The ski track will comprise of 120 components and weigh about 400 tonnes. The first part now being shown is similar to the final component and is about seven metres long and five metres wide.
The ski centre investors will inspect and approve the component’s technical properties such as strength and oscillation properties. Besides this, they will approve the track colour and cladding material. When completed, the ski track will be able to withstand the loading caused by skiers and a 6-tonne ski track grooming machine.
Ruukki will design, manufacture and install the steel frame and load-bearing sheets. Ruukki has the expertise required to design complex steel structures. A further design complexity is that the ski track will be suspended from and fixed to the roof structures by tension rods. Around 4 kilometres are needed for this purpose.
This demanding project, also by Nordic standards, is being managed by Ruukki’s Peräseinäjoki unit. The steel structure design used to complete the architectural creation is based entirely on Ruukki’s solution. The unit has been working with the customer on the project for around the past two years.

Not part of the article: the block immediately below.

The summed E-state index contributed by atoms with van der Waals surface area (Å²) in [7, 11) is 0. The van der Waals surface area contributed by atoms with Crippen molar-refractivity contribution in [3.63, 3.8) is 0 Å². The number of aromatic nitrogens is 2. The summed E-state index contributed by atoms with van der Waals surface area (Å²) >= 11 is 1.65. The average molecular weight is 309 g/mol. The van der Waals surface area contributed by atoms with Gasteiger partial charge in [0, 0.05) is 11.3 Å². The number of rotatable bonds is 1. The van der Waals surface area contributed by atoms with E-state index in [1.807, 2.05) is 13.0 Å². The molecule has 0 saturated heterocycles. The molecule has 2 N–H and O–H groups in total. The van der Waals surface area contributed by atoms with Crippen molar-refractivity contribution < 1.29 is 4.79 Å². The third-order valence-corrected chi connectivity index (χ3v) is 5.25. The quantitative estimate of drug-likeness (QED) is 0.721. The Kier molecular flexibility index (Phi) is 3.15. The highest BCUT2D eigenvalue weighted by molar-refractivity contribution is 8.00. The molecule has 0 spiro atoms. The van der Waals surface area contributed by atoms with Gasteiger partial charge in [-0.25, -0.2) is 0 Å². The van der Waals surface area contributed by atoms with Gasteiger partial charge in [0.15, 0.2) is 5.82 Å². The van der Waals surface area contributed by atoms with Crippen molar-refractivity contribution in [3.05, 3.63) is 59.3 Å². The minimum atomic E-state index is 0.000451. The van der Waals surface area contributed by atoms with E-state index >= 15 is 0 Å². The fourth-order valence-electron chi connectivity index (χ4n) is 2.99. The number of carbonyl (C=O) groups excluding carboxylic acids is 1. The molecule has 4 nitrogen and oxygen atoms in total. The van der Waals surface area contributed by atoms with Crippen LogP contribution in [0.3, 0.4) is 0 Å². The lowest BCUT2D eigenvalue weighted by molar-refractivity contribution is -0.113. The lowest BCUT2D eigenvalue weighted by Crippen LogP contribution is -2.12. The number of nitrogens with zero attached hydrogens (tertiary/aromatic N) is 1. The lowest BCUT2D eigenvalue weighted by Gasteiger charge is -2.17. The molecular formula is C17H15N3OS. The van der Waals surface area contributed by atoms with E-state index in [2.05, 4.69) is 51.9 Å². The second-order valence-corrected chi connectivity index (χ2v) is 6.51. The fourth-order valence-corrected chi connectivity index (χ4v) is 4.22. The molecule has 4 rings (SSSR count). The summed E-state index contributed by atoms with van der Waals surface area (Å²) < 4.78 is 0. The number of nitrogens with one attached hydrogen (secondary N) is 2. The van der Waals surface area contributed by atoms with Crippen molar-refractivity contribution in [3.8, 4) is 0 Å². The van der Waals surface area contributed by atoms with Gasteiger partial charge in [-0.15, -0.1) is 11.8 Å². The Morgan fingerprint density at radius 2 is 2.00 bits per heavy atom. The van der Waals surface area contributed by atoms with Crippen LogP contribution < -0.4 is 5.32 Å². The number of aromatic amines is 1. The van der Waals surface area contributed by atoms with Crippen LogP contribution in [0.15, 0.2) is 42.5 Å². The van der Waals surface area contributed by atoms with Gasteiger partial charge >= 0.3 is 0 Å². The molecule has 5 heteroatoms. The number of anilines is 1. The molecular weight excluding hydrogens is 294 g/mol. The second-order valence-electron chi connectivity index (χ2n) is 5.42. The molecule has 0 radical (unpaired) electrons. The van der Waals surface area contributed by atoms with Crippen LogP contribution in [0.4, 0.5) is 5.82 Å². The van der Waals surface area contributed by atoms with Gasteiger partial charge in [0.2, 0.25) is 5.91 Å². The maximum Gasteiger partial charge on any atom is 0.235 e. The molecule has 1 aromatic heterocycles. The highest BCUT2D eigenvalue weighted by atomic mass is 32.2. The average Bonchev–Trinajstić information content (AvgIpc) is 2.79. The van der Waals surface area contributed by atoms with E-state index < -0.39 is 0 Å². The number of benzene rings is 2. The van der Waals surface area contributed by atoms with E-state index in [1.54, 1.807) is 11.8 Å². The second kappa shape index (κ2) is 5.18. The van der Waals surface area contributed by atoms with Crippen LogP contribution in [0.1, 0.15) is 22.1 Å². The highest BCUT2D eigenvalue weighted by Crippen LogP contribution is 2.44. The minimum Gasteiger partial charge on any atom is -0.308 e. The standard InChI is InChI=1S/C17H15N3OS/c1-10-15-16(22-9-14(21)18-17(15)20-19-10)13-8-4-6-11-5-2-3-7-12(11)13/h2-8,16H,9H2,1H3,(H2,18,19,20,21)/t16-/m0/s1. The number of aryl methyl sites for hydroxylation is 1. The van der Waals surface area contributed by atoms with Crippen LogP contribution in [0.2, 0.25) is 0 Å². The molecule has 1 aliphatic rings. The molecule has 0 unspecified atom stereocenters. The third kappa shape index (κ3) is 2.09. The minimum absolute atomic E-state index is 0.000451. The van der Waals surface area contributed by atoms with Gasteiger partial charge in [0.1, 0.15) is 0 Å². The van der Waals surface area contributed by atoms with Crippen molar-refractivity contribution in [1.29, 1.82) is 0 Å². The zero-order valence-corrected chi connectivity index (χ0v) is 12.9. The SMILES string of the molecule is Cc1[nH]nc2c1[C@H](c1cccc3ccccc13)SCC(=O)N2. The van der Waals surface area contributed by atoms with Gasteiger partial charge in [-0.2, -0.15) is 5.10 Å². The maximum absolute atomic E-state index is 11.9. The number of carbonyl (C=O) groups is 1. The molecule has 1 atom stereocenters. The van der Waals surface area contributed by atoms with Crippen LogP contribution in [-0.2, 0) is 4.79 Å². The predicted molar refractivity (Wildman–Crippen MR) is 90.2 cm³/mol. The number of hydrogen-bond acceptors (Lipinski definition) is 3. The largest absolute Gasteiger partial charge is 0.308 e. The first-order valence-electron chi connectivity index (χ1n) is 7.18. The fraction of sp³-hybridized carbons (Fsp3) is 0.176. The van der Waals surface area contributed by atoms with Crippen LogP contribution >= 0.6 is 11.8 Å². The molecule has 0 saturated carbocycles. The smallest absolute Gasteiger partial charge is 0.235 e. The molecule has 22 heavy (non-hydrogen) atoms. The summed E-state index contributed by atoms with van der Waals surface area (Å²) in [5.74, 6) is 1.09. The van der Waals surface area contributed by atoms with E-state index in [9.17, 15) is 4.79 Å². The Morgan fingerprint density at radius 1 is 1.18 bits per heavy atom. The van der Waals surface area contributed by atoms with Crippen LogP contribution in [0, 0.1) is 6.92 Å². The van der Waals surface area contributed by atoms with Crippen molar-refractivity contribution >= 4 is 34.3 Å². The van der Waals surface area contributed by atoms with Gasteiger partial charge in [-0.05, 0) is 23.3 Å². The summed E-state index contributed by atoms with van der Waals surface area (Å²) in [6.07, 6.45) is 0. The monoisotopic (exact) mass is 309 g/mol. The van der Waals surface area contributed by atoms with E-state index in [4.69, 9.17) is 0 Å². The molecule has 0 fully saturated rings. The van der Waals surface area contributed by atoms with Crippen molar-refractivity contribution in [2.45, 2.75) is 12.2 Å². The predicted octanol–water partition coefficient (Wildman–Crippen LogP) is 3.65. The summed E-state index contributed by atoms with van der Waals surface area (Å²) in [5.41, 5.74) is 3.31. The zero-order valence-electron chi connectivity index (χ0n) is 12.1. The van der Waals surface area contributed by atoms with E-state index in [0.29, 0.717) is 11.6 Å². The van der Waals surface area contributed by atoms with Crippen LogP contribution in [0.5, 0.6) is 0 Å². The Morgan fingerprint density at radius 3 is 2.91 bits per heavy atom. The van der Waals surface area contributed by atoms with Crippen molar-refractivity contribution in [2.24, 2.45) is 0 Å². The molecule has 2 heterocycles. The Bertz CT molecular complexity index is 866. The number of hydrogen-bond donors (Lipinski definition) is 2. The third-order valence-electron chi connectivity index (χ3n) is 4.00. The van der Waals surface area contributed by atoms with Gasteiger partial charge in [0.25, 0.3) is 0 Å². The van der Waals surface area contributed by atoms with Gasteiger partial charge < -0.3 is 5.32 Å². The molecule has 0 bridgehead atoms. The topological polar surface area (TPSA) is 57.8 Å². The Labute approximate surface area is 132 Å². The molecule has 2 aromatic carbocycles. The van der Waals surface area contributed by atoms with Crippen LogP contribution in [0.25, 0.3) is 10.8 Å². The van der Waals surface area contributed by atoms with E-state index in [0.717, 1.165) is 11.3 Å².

A further challenge is that the indoor ski centre is being built into a slope following the contours of the landscape. The building must take into account landscaping restrictions and blend into the surroundings, without blocking the view of residential properties.
Work will start on installing the steel structure in mid-May 2018 and the ski centre will open in early 2020. Open every day of the year, the ski centre will house a surface area covered by snow will be larger than four football pitches. The downhill ski slope will be more than 500 metres long and have five ski lifts.
For more information, please contact:
Mika Jäsperlä, Design manager, tel. +358 50 387 3161, firstname.lastname@example.org